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Part II. Chapter 4. The Decomposition of Tungsten to Helium.
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Chapter 4


The Decomposition of Tungsten to Helium


(1) G. Wendt & C. Irion ~ (2) References


(1) G. Wendt & C. Irion

In April 1922, Gerald L. Wendt and Clarence E. Irion (University of Chicago) reported their "Experimental Attempts to Decompose Tungsten at High Temperatures" to a meeting of the American Chemical Society in Illinois. (4, 5)

Wendt and Irion claimed to have completely disintegrated tungsten wire into helium by means of a high-voltage discharge in glass bulbs. In the mean of 21 experiments, 1.01 cc of helium was obtained from a wire length of 39.62 mm with a weight of 0.713 mg, exploded with 29.6 kilovolts. The procedure consisted of charging a condensor to 100 Kv and discharging it at high speed through an extremely fine wire. The resulting explosion generated a pressure of about 1,000 lb/in2 and a temperature over 50,000o F. The method introduced as much as a coulomb of electricity into the tungsten wire within 1/300,000th of a second. The accompanying flash of light was about 200 times as bright as sunlight, and lasted less than 1/100,000 of a second. No smoke or other residue was ever found after the explosions.

Wendt and Irion described the electrical circuit and bulb (Fig. 4.1, 4.2) as follows:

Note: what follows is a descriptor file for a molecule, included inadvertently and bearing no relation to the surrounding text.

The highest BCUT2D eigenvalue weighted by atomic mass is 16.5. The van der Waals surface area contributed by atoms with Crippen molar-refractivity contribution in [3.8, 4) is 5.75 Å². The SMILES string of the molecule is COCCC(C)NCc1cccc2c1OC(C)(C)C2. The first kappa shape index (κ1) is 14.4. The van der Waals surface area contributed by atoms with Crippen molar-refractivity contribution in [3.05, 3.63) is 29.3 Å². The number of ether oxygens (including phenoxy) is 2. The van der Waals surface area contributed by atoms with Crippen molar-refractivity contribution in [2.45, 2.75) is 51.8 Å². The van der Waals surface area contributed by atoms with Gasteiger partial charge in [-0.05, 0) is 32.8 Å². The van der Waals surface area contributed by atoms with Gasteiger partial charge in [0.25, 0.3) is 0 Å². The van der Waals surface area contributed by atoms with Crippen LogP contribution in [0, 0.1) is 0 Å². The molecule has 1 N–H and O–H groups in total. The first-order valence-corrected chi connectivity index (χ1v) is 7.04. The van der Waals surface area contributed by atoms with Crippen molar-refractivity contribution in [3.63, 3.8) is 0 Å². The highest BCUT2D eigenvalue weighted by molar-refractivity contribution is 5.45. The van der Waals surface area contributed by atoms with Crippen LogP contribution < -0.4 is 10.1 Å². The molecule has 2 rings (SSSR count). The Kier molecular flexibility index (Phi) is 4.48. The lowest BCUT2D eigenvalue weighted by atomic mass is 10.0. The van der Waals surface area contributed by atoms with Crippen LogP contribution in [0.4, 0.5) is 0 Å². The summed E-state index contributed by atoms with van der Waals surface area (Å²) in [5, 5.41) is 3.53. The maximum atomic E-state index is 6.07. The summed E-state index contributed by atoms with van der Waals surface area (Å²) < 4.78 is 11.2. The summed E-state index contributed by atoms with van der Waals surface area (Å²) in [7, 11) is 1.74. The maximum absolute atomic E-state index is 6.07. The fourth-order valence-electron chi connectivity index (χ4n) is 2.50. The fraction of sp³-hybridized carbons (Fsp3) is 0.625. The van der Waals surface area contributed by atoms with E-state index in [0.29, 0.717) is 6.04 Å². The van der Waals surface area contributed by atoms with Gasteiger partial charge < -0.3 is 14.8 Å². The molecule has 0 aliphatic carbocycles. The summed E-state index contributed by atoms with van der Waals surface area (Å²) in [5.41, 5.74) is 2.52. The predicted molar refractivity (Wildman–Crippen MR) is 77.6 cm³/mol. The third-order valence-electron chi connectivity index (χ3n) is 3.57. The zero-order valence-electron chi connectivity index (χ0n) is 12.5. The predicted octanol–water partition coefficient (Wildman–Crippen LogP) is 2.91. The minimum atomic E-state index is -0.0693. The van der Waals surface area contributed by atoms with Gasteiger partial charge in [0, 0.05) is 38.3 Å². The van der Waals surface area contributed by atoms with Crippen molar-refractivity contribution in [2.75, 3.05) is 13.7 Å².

The primary circuit of the transformer, T, operates on a 220-volt alternating current power line through an inductive resistance, E. In order to prevent a destructive back-pulse into the power line should the charged condenser accidentally be discharged through the secondary circuit of the transformer, 2 condensers of 1 microfarad capacity each are bridged across the primary circuit with a ground connection, as shown at A. The primary circuit was heavy enough to carry 40 amperes during the brief period necessary to charge the large condenser; the secondary circuit furnished 100,000 volts though ordinarily only some 30,000 were used. The secondary circuit was connected to the two sides of the large condenser, C, one side leading through the hot cathode 'kenotron' rectifier, R, which was especially designed for heavy service and a large factor of safety. Its cathode filament was heated by the battery of dry cells, B. The discharge circuit led from the two sides of the condenser and contained only the spark gap, S, and the wire to be exploded, H. This discharge circuit was made as short and compact as possible, of heavy copper strip, in order to reduce resistance and inductance to a minimum and thus allow a rapid and non-oscillating discharge through the wire in the minimum time, thus concentrating the energy input and giving the maximum temperature in the material to the wire. To give maximum capacity and hold maximum voltage the condenser was built of 100 glass plates 60 by 75 cm covered with heavy tin foil and cast into solid paraffin with a gap of 5 mm between plates. The condenser showed brushing at the edges of the plates at 30,000 volts but held 45,000 volts without puncturing. The capacity was about 0.1 microfarad. The spark gap consisted of two 2 cm brass spheres, their separation adjustable to the maximum voltage of the condenser. Its use is important since it is the only means for protecting the condenser from excessive charge by the transformer, and for insuring a complete and sharp discharge at the proper moment.